Effect of Doxo alone and along with Cipro on relative spleen weight of Sprague Dawley rats. Values are the Means±S.E, bars having similar letters do not differ significanly (p<0.0001)
Effect of Doxo alone and along with Cipro on relative kidney weight of Sprague Dawley rats. Values are the Means±S.E, bars having similar letters do not differ significanly (p<0.0001)
|Fig. 6:||Effect of Doxo alone and along with Cipro on relative testes weight of Sprague Dawley rats. Values are the Means±S.E, bars having similar letters do not differ significanly (p<0.0001)|
The highest concentration of cTnI was found in rats treated with high dose of Doxo (2.5 mg kg-1) alone followed by Doxo+Cipro (2.5+20 mg kg-1) (4.405±0.07464, 4.335±0.1913 ng mL-1, respectively).
Similar trend was observed in the plasma cTnI concentration of rats that followed acute protocol. Single i.p. injection of low or high doses of Doxo (6 or 15 mg kg-1) alone and in combination with Cipro (20 mg kg-1) showed significant increase in cTnI plasma levels than that of control (p<0.0001, Fig. 7). The highest increase in plasma cTnI concentration was observed in rats given high dose of Doxo (15 mg kg-1) alone (3.921±0.2018 ng mL-1) closely followed by Doxo+Cipro (15+20 mg kg-1), (3.925±0.2836 ng mL-1).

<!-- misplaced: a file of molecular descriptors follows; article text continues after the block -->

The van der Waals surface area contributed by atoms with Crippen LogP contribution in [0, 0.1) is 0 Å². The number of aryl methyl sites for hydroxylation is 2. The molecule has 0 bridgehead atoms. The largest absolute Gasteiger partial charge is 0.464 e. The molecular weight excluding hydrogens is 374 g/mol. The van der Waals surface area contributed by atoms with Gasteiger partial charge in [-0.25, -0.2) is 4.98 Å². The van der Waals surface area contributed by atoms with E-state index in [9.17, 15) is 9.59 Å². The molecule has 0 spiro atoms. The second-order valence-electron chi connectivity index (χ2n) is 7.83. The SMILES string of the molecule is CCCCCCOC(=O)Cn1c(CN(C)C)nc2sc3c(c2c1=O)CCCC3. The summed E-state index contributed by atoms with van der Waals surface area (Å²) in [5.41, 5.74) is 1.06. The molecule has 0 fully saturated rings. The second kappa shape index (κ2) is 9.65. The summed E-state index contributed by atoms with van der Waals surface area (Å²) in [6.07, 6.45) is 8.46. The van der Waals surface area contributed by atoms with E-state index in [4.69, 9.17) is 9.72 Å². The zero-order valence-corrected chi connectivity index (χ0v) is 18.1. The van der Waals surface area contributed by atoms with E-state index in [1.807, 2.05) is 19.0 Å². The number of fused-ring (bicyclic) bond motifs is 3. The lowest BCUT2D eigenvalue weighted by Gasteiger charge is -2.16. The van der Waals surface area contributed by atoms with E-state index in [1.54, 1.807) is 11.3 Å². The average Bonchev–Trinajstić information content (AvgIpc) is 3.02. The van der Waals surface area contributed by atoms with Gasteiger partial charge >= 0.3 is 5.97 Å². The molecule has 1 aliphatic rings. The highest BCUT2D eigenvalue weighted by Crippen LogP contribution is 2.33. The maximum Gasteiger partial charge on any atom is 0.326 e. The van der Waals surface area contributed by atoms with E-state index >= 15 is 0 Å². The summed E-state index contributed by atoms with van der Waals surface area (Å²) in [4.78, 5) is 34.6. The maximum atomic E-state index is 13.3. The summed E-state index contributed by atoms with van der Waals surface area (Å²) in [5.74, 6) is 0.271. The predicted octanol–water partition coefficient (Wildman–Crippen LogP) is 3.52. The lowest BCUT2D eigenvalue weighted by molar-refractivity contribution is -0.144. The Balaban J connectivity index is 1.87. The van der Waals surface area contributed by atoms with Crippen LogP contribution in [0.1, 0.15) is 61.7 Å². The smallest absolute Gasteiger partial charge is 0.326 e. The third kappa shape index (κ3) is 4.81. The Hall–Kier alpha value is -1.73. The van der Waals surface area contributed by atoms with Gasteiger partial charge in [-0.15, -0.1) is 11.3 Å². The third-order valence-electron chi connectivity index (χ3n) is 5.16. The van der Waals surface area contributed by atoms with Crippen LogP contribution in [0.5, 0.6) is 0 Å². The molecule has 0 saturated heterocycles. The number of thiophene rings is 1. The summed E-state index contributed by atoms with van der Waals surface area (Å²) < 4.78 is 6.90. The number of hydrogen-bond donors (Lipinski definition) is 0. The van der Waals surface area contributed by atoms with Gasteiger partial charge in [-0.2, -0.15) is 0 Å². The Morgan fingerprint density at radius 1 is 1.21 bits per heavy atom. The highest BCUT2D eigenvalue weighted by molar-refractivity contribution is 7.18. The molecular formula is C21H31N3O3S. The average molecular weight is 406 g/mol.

The significance was at par, when plasma cTnI levels of rats treated with chronic low dose Doxo (1 mg kg-1, cumulative 6 mg kg-1) was compared with acute low dose Doxo (6 mg kg-1) alone or along with Cipro (Fig. 8). Similarly, chronic high dose Doxo (2.5 mg kg-1: Cumulative 15 mg kg-1) and acute high dose Doxo (15 mg kg-1) groups, either alone or in combination with Cipro were found to be statistically similar in terms of cTnI plasma levels (Fig. 9).